Happy New Year and a Preview of the Art Market in 2021

As has been recorded countless times, the art market in 2020 was well and truly up-ended by the bizarre times in which Covid forces us to live. The early part of 2021 looks no different and I envisage no fairs of importance taking place physically until the early Summer. That said, the auction houses have invested so dearly in their online-auction production values that they may feel it is somewhat business as usual.

It is funny to think back to the early forays that Sotheby’s made into online selling, in conjunction with Ebay, under the leadership of Diana Brooks in the late 1990s – it was a disaster, but she saw the future and the future looked bright. Little can Sotheby’s have known back then what a success their online presence would be in 2020. Although according to the bible of the art world, the Baer Faxt, Sotheby’s stole the show on the online selling front I felt Christie’s weren’t too far behind. Christies’ initial innovations back in 2014 of top-end, cross-market/department sales have been a lifesaver for their headline auctions. I see that continuing.

Online Art fairs in 2021 are few and far between for the simple reason that art fairs depend on revenue streams from a physical presence. The cost of a decent, but not ‘super-glitzy’, stand at TEFAF is around 85,000 GBP. It is impossible to charge even 10% of that sum for an online art fair. Art Basel aims for a physical fair in Hong Kong in May and in Basel in June. Whereas TEFAF are marketing May in NYC as a physical fair: which is a bold move. Baer remarked somewhat pessimistically, but entirely understandably, that the first physical art fair will likely be the Art Basel Miami fair in December. It may seem a long way off but with the vaccines shortly in full flow here in the UK we might see a late Masterpiece London if government allows.

The main issue with 2021 is trying to gauge the supply and demand for works of art in the New Year after (we pray) Covid has been assuaged. Our feeling is that demand will be high, very high, off the back of all this money printing (quantitative easing). Inflation is a constant scare for all those that lived through eras of high inflation. There is an argument that Art remains a great inflation hedge in the long term.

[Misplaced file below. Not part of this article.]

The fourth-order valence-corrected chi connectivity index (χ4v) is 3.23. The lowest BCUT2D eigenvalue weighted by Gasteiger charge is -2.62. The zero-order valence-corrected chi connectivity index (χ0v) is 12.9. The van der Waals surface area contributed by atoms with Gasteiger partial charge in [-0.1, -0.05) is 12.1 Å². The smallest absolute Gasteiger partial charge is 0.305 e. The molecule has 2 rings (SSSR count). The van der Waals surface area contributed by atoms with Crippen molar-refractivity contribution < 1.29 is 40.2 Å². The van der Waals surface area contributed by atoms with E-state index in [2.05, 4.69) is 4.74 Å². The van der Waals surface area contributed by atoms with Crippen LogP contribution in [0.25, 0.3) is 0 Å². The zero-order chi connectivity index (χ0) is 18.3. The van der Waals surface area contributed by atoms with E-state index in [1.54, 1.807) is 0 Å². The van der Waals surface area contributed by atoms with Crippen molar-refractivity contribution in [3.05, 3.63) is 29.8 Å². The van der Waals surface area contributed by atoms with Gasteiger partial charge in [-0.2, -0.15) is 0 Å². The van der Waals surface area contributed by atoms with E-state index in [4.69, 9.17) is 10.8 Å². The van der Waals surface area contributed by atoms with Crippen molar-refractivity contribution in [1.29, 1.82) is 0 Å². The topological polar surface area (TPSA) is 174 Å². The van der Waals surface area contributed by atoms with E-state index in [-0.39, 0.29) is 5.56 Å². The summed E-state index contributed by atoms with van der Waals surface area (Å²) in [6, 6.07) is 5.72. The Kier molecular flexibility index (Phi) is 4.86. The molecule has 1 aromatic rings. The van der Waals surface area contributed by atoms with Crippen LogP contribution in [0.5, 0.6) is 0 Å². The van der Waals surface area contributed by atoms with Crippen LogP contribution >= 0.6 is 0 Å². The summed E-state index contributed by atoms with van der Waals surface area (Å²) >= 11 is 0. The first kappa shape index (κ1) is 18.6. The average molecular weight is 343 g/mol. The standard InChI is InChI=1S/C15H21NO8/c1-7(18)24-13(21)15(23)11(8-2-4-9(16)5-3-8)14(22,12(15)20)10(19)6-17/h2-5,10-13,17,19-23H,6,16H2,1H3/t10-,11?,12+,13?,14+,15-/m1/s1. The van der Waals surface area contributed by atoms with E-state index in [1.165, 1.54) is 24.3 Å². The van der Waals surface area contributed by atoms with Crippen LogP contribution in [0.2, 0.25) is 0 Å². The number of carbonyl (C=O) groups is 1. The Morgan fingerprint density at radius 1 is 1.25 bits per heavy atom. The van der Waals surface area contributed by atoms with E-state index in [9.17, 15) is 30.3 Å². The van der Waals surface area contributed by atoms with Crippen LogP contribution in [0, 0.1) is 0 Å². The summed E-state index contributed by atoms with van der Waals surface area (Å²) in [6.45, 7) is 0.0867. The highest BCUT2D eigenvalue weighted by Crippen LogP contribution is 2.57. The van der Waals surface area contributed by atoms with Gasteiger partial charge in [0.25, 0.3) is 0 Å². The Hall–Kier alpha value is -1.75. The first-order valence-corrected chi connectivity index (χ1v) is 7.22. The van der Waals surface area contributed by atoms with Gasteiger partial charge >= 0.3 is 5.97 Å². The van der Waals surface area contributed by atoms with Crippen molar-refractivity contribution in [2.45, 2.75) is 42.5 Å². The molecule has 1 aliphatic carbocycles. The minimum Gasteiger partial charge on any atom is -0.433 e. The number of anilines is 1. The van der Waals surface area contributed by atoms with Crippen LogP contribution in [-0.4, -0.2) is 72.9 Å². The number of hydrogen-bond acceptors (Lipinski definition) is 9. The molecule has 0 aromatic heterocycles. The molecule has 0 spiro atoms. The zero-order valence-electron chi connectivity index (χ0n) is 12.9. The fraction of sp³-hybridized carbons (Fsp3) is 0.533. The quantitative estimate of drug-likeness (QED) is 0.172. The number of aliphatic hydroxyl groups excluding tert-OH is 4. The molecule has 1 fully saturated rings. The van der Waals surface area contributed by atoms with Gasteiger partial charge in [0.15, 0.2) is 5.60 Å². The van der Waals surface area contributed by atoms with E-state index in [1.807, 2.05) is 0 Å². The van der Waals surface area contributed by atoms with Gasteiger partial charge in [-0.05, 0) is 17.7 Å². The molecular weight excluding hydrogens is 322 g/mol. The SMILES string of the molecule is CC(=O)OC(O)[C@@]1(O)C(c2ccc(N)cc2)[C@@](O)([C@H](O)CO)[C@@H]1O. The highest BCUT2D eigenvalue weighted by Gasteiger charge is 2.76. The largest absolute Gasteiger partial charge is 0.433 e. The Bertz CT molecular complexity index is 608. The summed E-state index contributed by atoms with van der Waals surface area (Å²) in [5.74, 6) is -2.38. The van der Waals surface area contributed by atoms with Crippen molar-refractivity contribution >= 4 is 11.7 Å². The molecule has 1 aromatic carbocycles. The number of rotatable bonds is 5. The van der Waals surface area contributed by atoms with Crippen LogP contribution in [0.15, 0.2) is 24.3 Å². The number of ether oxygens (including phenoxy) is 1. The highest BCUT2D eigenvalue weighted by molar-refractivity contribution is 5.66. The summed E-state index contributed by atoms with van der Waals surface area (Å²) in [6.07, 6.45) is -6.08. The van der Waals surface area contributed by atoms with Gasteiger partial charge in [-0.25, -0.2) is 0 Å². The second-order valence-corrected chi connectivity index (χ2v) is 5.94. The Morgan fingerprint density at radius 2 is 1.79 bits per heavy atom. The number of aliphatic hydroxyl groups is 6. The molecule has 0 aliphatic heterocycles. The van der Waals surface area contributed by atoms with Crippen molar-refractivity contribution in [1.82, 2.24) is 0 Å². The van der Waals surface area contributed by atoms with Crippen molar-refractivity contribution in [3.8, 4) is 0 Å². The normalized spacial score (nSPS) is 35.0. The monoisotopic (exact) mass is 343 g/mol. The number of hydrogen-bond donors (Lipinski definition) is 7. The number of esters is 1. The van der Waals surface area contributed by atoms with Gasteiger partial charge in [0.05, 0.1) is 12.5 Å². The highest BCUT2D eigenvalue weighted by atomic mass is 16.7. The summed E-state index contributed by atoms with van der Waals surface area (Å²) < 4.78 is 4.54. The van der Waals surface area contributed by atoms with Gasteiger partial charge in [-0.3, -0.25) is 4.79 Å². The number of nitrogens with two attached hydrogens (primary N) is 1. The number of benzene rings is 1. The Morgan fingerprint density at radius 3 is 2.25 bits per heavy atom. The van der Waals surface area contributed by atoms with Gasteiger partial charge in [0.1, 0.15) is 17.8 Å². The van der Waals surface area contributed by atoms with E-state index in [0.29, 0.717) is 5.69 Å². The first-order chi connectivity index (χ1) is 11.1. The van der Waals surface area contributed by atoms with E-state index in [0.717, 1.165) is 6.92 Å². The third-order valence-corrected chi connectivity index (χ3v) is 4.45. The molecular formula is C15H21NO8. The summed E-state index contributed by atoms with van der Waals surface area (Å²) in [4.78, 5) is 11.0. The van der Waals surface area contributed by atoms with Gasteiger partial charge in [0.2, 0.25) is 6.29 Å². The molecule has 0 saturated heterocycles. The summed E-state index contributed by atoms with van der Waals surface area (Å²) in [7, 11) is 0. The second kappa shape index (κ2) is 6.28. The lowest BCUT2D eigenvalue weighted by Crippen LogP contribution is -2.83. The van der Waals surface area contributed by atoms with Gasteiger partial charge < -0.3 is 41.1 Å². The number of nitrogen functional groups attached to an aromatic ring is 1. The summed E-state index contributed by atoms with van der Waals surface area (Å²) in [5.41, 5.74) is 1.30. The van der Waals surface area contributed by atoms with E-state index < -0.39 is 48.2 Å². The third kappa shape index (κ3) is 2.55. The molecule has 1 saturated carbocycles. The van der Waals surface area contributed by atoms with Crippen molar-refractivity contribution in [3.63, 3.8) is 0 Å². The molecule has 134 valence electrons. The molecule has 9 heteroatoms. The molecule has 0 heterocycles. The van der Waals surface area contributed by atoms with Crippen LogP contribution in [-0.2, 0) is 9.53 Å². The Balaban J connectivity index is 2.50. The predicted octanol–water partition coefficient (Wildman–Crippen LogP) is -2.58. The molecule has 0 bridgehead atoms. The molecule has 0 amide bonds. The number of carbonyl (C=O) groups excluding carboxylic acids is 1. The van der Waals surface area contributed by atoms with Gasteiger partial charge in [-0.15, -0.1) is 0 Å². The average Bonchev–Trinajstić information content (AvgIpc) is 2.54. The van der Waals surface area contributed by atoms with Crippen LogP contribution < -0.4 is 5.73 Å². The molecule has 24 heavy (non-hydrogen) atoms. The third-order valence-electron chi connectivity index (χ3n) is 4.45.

As to supply, I doubt there will be the vast series of fire sales predicted since successful clients have a tendency to hold tight at a time such as this. The opportunities for business investment (i.e. selling art to generate cash) are during a stock market downturn and that has not been the case yet.

So, what artists will be in favour? I feel the obvious contemporary names will continue to rise in fame and price with Zanele Muholi, Rashid Johnson, Titus Kaphar, Matthew Wong, Nicolas Party et al continuing to dazzle. In the impressionist and Modern sphere there are clear signs that decent supply is drying up as collectors are wary of selling in this climate. This has a strange effect on the market where lesser artists make higher numbers but as the supply of quality falls so does the perception, and only the perception, of demand. The higher the calibre of artist and the rarer they appear the higher the final price. We have seen Pissarro prices perceived to be falling – they aren’t. The quality of pictures offered is falling not the demand for his masterworks.

Monet, Kandinsky, Picasso – all the big names will do well this year as wealth and healthy stock markets become ever keener on tangible assets. One collector friend implied that he would rather buy the most spurious contemporary artist as an investment rather than dabble in Bitcoin (which is now soaring!).

The next main auctions will take place in March at Sotheby’s and Christie’s. A former colleague at Sotheby’s admitted that keeping track of the auctions in the latter part of 2020 was impossible with Sotheby’s, Christie’s and Phillip’s failing to collate their auctions into a coherent schedule. I am glad that we can get back to some semblance of calendar normality with a March season, May season etc. Christie’s have been really aggressive with their marketing for Evening sale consignments which makes me think that their sale needs numbers. That said, to put together a top-class sale in these conditions would be extraordinary.

This promises to be an intriguing year for us all, both in the trade and for collector’s too. There will be multiple opportunities to buy and to sell. Please, do use an advisor when buying/selling big ticket items and, most importantly, have a safe, fun, 2021!

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